1988’s Brian Wilson is one of my very favorite albums. Around the time of its release, I read in Rolling Stone or Variety or maybe both that a biopic was in the works, with William Hurt as Wilson, who had come out of a foggy epoch of mental illness to record what was his first solo album after all those Beach Boys hits of the 60s, and Richard Dreyfuss as Eugene Landy, the unconventional live-in psychologist who got him into shape for the task. “Good casting,” I thought…and that was the last I heard of the project, which, as we now know, was premature, to say the least.
Fun, fun, fun, the recording was not, as Landy, who in 1992 was exposed as a charlatan and a quack of the kind peculiar to Southern California, pretty much whipped the hapless, overmedicated Wilson into shape for the recording sessions. Love & Mercy, a Brian Wilson biopic at last, goes into this tormented history, with John Cusack as Wilson and Paul Giamatti as Landy. But it’s only half the story, as it goes in and out of the 80s to the 60s, with Paul Dano as Wilson in his Beach Boys prime.
Or, rather, at the crest of the wave. Wilson, restlessly creative and spurred by the innovative sounds of the Beatles, dives headlong into the creation of Pet Sounds, to the confusion of the Boys and the skepticism of his father (Bill Camp), a fearsome, pipe-smoking authoritarian recently replaced as their manager. Envelope-pushing experiments in the studio do lead to the group’s biggest hit, “Good Vibrations,” but by then Wilson, as sensitive as an egg in its shell, cracks; he can hear only the music in his head.
In the 80s, Wilson, a wispy, tentative figure always accompanied by Landy and his entourage, buys a Mercedes from Melinda (Elizabeth Banks), a salesperson who is somewhat reluctantly drawn into a relationship with the shadowy legend. Showing real mettle as their quirky romance deepens, Melinda uncovers Landy’s shady dealings and seeks to free Wilson from his regimen of drugs and surveillance. Cusack is credited as “future Brian,” billing that only become clear with the film’s final, haunting shot, which brings Wilson’s life full circle.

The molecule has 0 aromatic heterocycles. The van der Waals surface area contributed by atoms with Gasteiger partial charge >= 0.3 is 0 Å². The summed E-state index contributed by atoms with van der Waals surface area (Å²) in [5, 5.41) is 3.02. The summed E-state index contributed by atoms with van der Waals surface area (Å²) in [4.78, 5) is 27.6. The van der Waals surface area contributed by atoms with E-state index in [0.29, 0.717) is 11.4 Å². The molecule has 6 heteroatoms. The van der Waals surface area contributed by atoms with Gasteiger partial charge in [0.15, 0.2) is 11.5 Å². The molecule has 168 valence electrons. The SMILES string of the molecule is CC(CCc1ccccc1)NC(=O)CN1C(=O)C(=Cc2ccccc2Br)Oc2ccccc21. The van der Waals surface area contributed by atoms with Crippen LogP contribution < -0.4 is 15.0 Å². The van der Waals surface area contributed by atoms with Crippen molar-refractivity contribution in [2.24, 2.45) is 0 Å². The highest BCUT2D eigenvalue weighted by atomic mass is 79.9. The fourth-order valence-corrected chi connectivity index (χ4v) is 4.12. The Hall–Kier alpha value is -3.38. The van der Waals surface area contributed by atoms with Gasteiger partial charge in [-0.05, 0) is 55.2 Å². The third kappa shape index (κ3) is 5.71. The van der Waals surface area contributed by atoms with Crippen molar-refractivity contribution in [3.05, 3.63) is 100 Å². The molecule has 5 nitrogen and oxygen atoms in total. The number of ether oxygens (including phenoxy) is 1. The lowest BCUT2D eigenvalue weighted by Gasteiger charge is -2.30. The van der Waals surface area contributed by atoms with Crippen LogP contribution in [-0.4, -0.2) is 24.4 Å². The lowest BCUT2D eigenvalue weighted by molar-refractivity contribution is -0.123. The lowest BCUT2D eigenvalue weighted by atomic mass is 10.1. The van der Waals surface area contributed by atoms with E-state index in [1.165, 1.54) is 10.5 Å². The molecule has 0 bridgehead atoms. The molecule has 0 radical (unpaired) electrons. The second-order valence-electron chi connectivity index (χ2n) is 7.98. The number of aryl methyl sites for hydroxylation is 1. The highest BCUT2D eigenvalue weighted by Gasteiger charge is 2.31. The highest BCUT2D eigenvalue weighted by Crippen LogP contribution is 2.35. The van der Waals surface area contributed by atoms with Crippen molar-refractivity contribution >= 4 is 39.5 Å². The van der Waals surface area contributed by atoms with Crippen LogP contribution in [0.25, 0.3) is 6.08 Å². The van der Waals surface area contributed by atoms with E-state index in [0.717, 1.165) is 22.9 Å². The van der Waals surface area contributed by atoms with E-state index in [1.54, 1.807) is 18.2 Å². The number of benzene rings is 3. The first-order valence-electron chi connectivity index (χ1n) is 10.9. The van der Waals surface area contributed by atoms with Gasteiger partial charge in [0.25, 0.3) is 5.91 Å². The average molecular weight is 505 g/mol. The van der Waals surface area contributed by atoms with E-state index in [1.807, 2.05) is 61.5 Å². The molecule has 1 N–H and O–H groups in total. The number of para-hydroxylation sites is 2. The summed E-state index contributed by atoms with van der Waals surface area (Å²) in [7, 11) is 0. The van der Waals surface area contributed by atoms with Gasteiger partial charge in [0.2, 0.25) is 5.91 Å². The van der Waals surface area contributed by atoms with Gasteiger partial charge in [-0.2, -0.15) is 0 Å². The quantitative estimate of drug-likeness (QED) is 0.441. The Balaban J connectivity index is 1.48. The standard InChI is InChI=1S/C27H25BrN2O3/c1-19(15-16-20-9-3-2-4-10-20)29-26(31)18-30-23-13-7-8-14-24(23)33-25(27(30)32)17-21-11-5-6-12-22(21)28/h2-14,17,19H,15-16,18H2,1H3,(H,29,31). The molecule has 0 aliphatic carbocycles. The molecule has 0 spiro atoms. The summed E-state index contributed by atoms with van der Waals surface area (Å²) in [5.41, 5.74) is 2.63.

“Great Man” biopics become more hollow with each passing Oscar season, as square pegs like Alan Turing (The Imitation Game) and Chris Kyle (American Sniper) are bashed into round holes. Paced by Chadwick Boseman’s searing performance as James Brown in last summer’s Get on Up, musician biopics are holding their own–we don’t expect saints, and we’re not suffocated by official portraiture as the great artistry is explored. Love & Mercy excels in its studio scenes, as Wilson stubbornly, taxingly tries to extract that elusive new sound from his head, in sequences that are aurally illustrated by montages of Beach Boys and other music and audio brilliantly arranged by Oscar winner Atticus Ross (The Social Network).
Consequently, the film favors Dano, who is spectacularly well cast as Wilson, who flowers, then disappears, right before our eyes. I can understand why producer and second-time director Bill Pohlad, from a script by Oren Moverman (an Oscar nominee for The Messenger) and Michael Alan Lerner, wanted to split the role, to show how Wilson was forced to shed one skin for another, and to reinforce a theme of doubling–Camp, a great stage actor who made a memorable appearance in Birdman, and Giamatti, masking the predator beneath layers of therapeutic concern, excel as the monster fathers, and if I’m not mistaken multi hyphenate-of-the-moment Banks (looking uncannily like Melanie Griffith) plays Wilson’s mother, a vaguer figure in his life, in one quick scene. Seeming to take his cue from Peter Sellers in Being There (1979), Cusack has neither the resemblance nor the character arc. He does, however, have one great moment, trying to negotiate a street corner as Wilson tries to regain basic skills after years of coddled isolation, and while not as radical as the multiple Bob Dylans in I’m Not There (2007) the rationale at least grapples with the limitations of swaddling a young actor in wigs and padding that might detract from his performance.
With numerous surviving family members are thanked in the closing credits, Love & Mercy doesn’t feel compromised. (The staff will be relieved to know that Popdose hate object Mike Love comes off rather poorly as the band disintegrates.) Nor is it overly celebratory, given the traumatized life at its center. It’s honest, heartbreaking, beautiful–and a gem.